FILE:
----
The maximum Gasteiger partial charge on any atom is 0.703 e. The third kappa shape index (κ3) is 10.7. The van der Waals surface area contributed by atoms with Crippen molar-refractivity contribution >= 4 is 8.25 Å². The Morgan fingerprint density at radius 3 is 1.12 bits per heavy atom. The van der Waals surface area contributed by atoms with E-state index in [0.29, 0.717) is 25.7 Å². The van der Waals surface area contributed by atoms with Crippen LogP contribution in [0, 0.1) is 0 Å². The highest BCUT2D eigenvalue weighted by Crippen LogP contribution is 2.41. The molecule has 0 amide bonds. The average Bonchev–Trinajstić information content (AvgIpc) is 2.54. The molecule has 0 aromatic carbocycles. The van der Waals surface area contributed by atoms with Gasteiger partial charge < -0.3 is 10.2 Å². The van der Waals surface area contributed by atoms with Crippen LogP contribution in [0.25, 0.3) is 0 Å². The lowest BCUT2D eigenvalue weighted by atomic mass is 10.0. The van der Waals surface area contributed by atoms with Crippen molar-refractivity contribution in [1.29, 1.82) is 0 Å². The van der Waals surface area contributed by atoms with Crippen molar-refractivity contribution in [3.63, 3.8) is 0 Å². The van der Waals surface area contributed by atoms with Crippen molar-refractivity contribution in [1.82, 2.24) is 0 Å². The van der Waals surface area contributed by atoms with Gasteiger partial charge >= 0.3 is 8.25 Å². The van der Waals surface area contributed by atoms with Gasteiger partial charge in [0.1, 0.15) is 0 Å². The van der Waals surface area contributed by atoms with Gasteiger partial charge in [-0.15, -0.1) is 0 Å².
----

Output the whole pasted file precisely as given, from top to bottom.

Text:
The maximum Gasteiger partial charge on any atom is 0.703 e. The third kappa shape index (κ3) is 10.7. The van der Waals surface area contributed by atoms with Crippen molar-refractivity contribution >= 4 is 8.25 Å². The Morgan fingerprint density at radius 3 is 1.12 bits per heavy atom. The van der Waals surface area contributed by atoms with E-state index in [0.29, 0.717) is 25.7 Å². The van der Waals surface area contributed by atoms with Crippen LogP contribution in [0, 0.1) is 0 Å². The highest BCUT2D eigenvalue weighted by Crippen LogP contribution is 2.41. The molecule has 0 amide bonds. The average Bonchev–Trinajstić information content (AvgIpc) is 2.54. The molecule has 0 aromatic carbocycles. The van der Waals surface area contributed by atoms with Gasteiger partial charge < -0.3 is 10.2 Å². The van der Waals surface area contributed by atoms with Crippen LogP contribution in [0.25, 0.3) is 0 Å². The lowest BCUT2D eigenvalue weighted by atomic mass is 10.0. The van der Waals surface area contributed by atoms with Crippen molar-refractivity contribution in [1.29, 1.82) is 0 Å². The van der Waals surface area contributed by atoms with Crippen molar-refractivity contribution in [3.63, 3.8) is 0 Å². The van der Waals surface area contributed by atoms with Crippen molar-refractivity contribution in [1.82, 2.24) is 0 Å². The van der Waals surface area contributed by atoms with Gasteiger partial charge >= 0.3 is 8.25 Å². The van der Waals surface area contributed by atoms with Gasteiger partial charge in [0.1, 0.15) is 0 Å². The van der Waals surface area contributed by atoms with Gasteiger partial charge in [-0.15, -0.1) is 0 Å².